If Christ substituted Himself for every person without exception, and God's just and holy wrath was poured out upon Christ (which it was), and an actual propitiation took place, then there is nothing for those who have not accepted Christ to be punished for in hell.

    In reality, an unlimited atonement leads to universalism. (I'm not calling you or Amy universalists. In history, those who held to a general atonement usually slipped into universalism).

    However, if Jesus substituted Himself for some (not all), then those people have been actually forgiven based on Jesus' substitutionary sacrifice and the rest (the non-elect) will bear the just wrath of God for all eternity since it Christ wasn't substituting Himself for them.

    In the end, it has to be one of two options: 1) The atonement actually accomplished propitiation or 2) the atonement made propitiation possible. In the second case, that means our salvation must be based on something other than the death of Christ.

    The Archangel
     
  12. convicted1

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    Tip toe through the TULIPs........
     
  13. convicted1

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    Christ satisfied God's wrath in regards to sin. W/O His work on the cross, I am afraid that God would have wipped us all off.
     
  14. HankD

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    Propitiation is the Well of Mercy.

    All who will may draw from it.

    Revelation 22:17 And the Spirit and the bride say, Come. And let him that heareth say, Come. And let him that is athirst come. And whosoever will, let him take the water of life freely.​


    HankD
     
  15. HankD

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    Unless you think like God then there are other options:

    Isaiah 55
    8 For my thoughts are not your thoughts, neither are your ways my ways, saith the LORD.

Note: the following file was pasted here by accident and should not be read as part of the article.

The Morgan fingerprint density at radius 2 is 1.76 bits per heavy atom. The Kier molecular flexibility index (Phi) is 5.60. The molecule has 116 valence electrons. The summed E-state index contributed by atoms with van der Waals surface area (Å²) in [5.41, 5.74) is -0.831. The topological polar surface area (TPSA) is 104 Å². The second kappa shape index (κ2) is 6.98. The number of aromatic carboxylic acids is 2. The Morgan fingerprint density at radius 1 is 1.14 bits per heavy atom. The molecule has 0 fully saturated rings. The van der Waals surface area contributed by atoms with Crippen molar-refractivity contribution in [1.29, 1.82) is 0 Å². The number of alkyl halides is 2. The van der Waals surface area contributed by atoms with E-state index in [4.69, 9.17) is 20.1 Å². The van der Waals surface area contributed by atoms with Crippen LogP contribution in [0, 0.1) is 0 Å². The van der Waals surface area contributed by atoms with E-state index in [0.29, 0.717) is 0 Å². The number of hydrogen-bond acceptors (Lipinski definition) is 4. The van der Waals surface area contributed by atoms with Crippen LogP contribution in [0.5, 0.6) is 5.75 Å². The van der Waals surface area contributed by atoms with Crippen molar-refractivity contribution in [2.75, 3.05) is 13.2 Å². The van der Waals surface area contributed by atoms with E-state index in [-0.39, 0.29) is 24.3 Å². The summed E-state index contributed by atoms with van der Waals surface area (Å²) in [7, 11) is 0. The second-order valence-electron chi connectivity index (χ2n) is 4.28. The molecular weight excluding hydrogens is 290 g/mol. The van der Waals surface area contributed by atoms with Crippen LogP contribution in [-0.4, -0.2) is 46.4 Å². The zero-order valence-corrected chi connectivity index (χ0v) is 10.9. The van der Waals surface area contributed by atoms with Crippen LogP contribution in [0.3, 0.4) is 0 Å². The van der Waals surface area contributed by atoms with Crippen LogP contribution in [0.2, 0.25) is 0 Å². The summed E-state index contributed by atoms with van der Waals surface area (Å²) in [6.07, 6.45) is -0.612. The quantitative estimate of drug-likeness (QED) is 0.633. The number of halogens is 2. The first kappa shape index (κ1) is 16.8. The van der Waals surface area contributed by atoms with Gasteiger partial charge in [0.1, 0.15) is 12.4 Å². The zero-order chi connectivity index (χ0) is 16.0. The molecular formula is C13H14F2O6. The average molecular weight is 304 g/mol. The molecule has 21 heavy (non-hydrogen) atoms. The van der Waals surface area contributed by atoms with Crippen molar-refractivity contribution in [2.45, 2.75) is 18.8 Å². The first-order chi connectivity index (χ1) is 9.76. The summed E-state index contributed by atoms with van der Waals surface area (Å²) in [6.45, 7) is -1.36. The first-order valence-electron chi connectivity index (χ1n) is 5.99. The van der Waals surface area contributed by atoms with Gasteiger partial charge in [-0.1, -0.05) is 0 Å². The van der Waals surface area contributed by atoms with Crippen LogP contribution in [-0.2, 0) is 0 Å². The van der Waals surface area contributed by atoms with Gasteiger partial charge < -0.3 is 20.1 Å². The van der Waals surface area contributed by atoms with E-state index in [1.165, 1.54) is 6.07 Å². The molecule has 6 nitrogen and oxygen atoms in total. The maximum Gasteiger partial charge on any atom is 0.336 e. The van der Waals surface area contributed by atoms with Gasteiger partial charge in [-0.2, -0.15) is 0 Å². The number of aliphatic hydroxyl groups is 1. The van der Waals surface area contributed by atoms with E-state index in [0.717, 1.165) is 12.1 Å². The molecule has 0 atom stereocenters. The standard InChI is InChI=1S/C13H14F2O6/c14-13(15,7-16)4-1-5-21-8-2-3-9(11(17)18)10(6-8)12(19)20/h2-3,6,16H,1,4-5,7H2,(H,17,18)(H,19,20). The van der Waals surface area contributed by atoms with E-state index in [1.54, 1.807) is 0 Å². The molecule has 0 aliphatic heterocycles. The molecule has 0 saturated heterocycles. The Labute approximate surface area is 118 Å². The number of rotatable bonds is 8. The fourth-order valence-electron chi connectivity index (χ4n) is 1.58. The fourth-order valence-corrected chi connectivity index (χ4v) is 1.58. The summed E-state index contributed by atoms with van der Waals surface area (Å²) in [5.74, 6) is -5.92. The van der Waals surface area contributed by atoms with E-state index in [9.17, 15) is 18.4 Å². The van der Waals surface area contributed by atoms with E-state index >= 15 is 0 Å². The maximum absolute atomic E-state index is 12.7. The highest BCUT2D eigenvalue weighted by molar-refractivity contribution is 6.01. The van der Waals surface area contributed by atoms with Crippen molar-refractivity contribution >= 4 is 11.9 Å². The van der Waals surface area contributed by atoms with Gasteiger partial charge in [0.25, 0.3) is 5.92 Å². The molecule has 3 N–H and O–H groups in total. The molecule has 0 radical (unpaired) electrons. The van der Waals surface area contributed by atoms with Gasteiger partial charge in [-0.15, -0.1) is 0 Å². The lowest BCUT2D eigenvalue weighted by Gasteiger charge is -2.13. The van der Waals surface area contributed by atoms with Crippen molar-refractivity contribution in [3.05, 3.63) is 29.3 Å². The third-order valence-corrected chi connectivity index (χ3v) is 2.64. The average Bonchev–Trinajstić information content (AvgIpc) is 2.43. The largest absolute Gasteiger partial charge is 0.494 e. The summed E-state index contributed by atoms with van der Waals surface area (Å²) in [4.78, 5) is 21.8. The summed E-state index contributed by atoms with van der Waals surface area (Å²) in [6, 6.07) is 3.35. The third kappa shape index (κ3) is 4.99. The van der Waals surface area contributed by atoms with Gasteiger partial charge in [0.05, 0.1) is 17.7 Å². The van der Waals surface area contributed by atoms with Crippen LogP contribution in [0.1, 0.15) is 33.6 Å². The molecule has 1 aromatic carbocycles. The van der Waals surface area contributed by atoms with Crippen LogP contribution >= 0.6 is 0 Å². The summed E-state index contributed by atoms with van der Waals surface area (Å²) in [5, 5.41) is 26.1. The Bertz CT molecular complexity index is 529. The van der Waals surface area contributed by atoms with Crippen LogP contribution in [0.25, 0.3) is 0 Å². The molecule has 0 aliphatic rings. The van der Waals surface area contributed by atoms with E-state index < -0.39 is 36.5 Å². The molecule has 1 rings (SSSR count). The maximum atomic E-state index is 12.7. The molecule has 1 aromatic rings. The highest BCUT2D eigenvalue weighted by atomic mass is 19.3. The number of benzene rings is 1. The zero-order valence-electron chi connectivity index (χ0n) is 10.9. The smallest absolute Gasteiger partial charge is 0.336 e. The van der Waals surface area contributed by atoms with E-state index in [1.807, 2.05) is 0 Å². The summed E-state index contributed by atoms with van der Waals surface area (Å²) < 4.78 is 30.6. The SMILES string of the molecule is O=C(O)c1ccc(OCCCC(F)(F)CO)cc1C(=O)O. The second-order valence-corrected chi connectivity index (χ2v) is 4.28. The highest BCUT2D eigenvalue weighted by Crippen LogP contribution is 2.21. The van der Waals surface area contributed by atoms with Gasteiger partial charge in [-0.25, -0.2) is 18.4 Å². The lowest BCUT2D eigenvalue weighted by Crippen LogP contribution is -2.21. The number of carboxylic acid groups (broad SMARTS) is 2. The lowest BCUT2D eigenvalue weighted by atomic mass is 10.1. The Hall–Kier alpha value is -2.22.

9 For as the heavens are higher than the earth, so are my ways higher than your ways, and my thoughts than your thoughts.​

    HankD
     
  16. Van

    Van
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    Reply to Skandelon

    If I understand your assertion a better Calvinist would be more of a non-Calvinist. I agree.

    1 John 2:2 is crystal and needs no fancy commentary to make it say something consistent with Calvinism's false doctrine.

    Christ became the propitiation or means of salvation for the whole world, but becoming the means of salvation did not save anyone. Only when God uses the mechanism, by placing a person spiritually in Christ where they undergo the circumcision of Christ do they receive the reconciliation provided by Christ's sin offering sacrifice on the cross.

    This is not rocket science.
     
  17. Skandelon

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    Unbelief.

    "As no man is excluded from calling upon God, the gate of salvation is set open to all men; neither is there any other thing which keepeth us back from entering in, save only our own unbelief." - John Calvin

    Even scholarly Calvinists affirm the universal nature of the satisfaction of Christ's atoning work and readily admit that men's unbelief is the ONLY impediment or obstacle for their salvation. See quote below...

    There are hundreds more of these quotes from men like C. Hodge, Dabney, Shedd and the like...